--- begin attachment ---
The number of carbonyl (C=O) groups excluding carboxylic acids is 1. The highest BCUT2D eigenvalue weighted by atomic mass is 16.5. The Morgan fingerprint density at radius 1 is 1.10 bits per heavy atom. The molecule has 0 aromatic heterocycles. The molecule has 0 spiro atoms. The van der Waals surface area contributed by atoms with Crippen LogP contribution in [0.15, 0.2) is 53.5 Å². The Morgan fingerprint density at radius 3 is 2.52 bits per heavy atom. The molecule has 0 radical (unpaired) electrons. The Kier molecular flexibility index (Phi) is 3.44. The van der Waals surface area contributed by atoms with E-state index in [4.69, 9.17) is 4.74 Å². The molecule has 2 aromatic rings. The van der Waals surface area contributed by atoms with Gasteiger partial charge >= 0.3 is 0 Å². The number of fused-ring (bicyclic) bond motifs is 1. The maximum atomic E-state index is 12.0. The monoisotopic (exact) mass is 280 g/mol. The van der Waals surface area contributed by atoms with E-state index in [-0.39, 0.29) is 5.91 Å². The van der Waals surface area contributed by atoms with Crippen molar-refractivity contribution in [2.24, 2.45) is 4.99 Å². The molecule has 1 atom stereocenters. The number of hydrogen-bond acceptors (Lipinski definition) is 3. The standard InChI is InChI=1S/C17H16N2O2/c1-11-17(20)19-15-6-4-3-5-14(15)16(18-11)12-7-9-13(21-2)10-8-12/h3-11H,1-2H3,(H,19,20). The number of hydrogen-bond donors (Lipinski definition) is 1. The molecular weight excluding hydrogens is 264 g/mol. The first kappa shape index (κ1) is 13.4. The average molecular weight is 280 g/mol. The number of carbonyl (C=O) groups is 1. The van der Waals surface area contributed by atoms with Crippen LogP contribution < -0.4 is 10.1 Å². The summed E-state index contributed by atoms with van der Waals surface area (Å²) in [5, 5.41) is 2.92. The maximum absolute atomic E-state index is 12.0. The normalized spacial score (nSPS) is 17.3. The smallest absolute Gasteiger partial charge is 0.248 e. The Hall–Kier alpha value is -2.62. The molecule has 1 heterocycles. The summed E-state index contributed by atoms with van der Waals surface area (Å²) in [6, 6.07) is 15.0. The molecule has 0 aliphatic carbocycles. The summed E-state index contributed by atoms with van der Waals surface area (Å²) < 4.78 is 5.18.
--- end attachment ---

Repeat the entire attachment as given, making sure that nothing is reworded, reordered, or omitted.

The number of carbonyl (C=O) groups excluding carboxylic acids is 1. The highest BCUT2D eigenvalue weighted by atomic mass is 16.5. The Morgan fingerprint density at radius 1 is 1.10 bits per heavy atom. The molecule has 0 aromatic heterocycles. The molecule has 0 spiro atoms. The van der Waals surface area contributed by atoms with Crippen LogP contribution in [0.15, 0.2) is 53.5 Å². The Morgan fingerprint density at radius 3 is 2.52 bits per heavy atom. The molecule has 0 radical (unpaired) electrons. The Kier molecular flexibility index (Phi) is 3.44. The van der Waals surface area contributed by atoms with E-state index in [4.69, 9.17) is 4.74 Å². The molecule has 2 aromatic rings. The van der Waals surface area contributed by atoms with Gasteiger partial charge >= 0.3 is 0 Å². The number of fused-ring (bicyclic) bond motifs is 1. The maximum atomic E-state index is 12.0. The monoisotopic (exact) mass is 280 g/mol. The van der Waals surface area contributed by atoms with E-state index in [-0.39, 0.29) is 5.91 Å². The van der Waals surface area contributed by atoms with Crippen molar-refractivity contribution in [2.24, 2.45) is 4.99 Å². The molecule has 1 atom stereocenters. The number of hydrogen-bond acceptors (Lipinski definition) is 3. The standard InChI is InChI=1S/C17H16N2O2/c1-11-17(20)19-15-6-4-3-5-14(15)16(18-11)12-7-9-13(21-2)10-8-12/h3-11H,1-2H3,(H,19,20). The number of hydrogen-bond donors (Lipinski definition) is 1. The molecular weight excluding hydrogens is 264 g/mol. The first kappa shape index (κ1) is 13.4. The average molecular weight is 280 g/mol. The number of carbonyl (C=O) groups is 1. The van der Waals surface area contributed by atoms with Crippen LogP contribution < -0.4 is 10.1 Å². The summed E-state index contributed by atoms with van der Waals surface area (Å²) in [5, 5.41) is 2.92. The maximum absolute atomic E-state index is 12.0. The normalized spacial score (nSPS) is 17.3. The smallest absolute Gasteiger partial charge is 0.248 e. The Hall–Kier alpha value is -2.62. The molecule has 1 heterocycles. The summed E-state index contributed by atoms with van der Waals surface area (Å²) in [6, 6.07) is 15.0. The molecule has 0 aliphatic carbocycles. The summed E-state index contributed by atoms with van der Waals surface area (Å²) < 4.78 is 5.18.